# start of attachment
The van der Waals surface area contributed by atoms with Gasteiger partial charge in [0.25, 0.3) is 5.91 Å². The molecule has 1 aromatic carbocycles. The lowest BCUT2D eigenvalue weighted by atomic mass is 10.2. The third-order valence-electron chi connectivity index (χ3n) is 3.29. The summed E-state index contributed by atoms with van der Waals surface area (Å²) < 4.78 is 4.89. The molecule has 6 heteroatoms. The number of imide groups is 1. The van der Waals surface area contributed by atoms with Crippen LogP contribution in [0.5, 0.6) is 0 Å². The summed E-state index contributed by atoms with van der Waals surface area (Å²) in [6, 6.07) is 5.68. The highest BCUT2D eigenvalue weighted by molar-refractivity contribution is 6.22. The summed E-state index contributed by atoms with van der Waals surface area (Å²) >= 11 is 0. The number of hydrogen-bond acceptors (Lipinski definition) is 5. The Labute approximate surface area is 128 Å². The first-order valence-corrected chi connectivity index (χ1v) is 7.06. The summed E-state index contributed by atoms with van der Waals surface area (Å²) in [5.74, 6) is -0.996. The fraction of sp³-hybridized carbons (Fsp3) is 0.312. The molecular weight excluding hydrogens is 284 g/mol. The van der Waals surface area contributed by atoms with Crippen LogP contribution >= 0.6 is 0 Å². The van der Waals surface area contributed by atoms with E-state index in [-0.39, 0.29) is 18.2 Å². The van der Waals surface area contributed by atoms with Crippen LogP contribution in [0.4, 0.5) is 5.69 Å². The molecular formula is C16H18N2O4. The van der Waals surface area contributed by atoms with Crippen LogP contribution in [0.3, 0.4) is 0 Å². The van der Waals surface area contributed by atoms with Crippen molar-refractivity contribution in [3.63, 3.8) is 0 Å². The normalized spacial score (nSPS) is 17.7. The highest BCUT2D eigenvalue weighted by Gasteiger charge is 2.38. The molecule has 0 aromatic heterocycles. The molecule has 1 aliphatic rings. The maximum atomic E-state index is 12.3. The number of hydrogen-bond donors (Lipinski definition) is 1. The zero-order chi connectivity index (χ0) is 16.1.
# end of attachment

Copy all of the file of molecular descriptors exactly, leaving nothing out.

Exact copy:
The van der Waals surface area contributed by atoms with Gasteiger partial charge in [0.25, 0.3) is 5.91 Å². The molecule has 1 aromatic carbocycles. The lowest BCUT2D eigenvalue weighted by atomic mass is 10.2. The third-order valence-electron chi connectivity index (χ3n) is 3.29. The summed E-state index contributed by atoms with van der Waals surface area (Å²) < 4.78 is 4.89. The molecule has 6 heteroatoms. The number of imide groups is 1. The van der Waals surface area contributed by atoms with Crippen LogP contribution in [0.5, 0.6) is 0 Å². The summed E-state index contributed by atoms with van der Waals surface area (Å²) in [6, 6.07) is 5.68. The highest BCUT2D eigenvalue weighted by molar-refractivity contribution is 6.22. The summed E-state index contributed by atoms with van der Waals surface area (Å²) >= 11 is 0. The number of hydrogen-bond acceptors (Lipinski definition) is 5. The Labute approximate surface area is 128 Å². The first-order valence-corrected chi connectivity index (χ1v) is 7.06. The summed E-state index contributed by atoms with van der Waals surface area (Å²) in [5.74, 6) is -0.996. The fraction of sp³-hybridized carbons (Fsp3) is 0.312. The molecular weight excluding hydrogens is 284 g/mol. The van der Waals surface area contributed by atoms with Crippen LogP contribution >= 0.6 is 0 Å². The van der Waals surface area contributed by atoms with E-state index in [-0.39, 0.29) is 18.2 Å². The van der Waals surface area contributed by atoms with Crippen LogP contribution in [0.4, 0.5) is 5.69 Å². The molecular formula is C16H18N2O4. The van der Waals surface area contributed by atoms with Crippen LogP contribution in [0.3, 0.4) is 0 Å². The van der Waals surface area contributed by atoms with Crippen molar-refractivity contribution in [3.63, 3.8) is 0 Å². The normalized spacial score (nSPS) is 17.7. The highest BCUT2D eigenvalue weighted by Gasteiger charge is 2.38. The molecule has 0 aromatic heterocycles. The molecule has 1 aliphatic rings. The maximum atomic E-state index is 12.3. The number of hydrogen-bond donors (Lipinski definition) is 1. The zero-order chi connectivity index (χ0) is 16.1.